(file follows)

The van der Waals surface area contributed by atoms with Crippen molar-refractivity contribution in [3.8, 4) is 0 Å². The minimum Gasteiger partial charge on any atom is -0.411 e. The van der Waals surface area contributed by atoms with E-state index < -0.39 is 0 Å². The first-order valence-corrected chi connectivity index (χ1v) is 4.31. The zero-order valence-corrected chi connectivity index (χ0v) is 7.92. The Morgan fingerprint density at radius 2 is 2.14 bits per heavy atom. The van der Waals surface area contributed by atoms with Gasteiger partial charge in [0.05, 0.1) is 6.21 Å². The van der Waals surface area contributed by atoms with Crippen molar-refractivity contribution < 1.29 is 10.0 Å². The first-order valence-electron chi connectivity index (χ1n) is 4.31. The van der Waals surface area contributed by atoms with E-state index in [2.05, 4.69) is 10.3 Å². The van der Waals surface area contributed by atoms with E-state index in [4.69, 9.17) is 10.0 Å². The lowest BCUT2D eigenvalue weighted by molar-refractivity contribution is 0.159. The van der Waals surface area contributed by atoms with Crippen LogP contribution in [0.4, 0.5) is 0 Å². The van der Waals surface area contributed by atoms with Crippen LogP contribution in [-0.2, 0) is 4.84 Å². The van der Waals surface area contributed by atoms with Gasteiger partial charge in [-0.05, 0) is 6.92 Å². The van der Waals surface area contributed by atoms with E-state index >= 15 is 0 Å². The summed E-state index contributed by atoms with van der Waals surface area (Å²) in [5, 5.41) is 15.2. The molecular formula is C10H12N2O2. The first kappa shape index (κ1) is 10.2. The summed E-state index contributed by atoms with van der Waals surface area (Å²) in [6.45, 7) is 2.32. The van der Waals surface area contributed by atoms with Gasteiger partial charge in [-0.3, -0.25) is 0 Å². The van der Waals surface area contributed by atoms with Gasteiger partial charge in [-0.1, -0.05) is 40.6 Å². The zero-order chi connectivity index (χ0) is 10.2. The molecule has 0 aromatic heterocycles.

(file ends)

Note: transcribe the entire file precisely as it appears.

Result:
The van der Waals surface area contributed by atoms with Crippen molar-refractivity contribution in [3.8, 4) is 0 Å². The minimum Gasteiger partial charge on any atom is -0.411 e. The van der Waals surface area contributed by atoms with E-state index < -0.39 is 0 Å². The first-order valence-corrected chi connectivity index (χ1v) is 4.31. The zero-order valence-corrected chi connectivity index (χ0v) is 7.92. The Morgan fingerprint density at radius 2 is 2.14 bits per heavy atom. The van der Waals surface area contributed by atoms with Gasteiger partial charge in [0.05, 0.1) is 6.21 Å². The van der Waals surface area contributed by atoms with Crippen molar-refractivity contribution < 1.29 is 10.0 Å². The first-order valence-electron chi connectivity index (χ1n) is 4.31. The van der Waals surface area contributed by atoms with E-state index in [2.05, 4.69) is 10.3 Å². The van der Waals surface area contributed by atoms with E-state index in [4.69, 9.17) is 10.0 Å². The lowest BCUT2D eigenvalue weighted by molar-refractivity contribution is 0.159. The van der Waals surface area contributed by atoms with Crippen LogP contribution in [0.4, 0.5) is 0 Å². The van der Waals surface area contributed by atoms with Crippen LogP contribution in [-0.2, 0) is 4.84 Å². The van der Waals surface area contributed by atoms with Gasteiger partial charge in [-0.05, 0) is 6.92 Å². The van der Waals surface area contributed by atoms with E-state index >= 15 is 0 Å². The summed E-state index contributed by atoms with van der Waals surface area (Å²) in [5, 5.41) is 15.2. The molecular formula is C10H12N2O2. The first kappa shape index (κ1) is 10.2. The summed E-state index contributed by atoms with van der Waals surface area (Å²) in [6.45, 7) is 2.32. The van der Waals surface area contributed by atoms with Gasteiger partial charge in [-0.3, -0.25) is 0 Å². The van der Waals surface area contributed by atoms with Gasteiger partial charge in [-0.1, -0.05) is 40.6 Å². The zero-order chi connectivity index (χ0) is 10.2. The molecule has 0 aromatic heterocycles.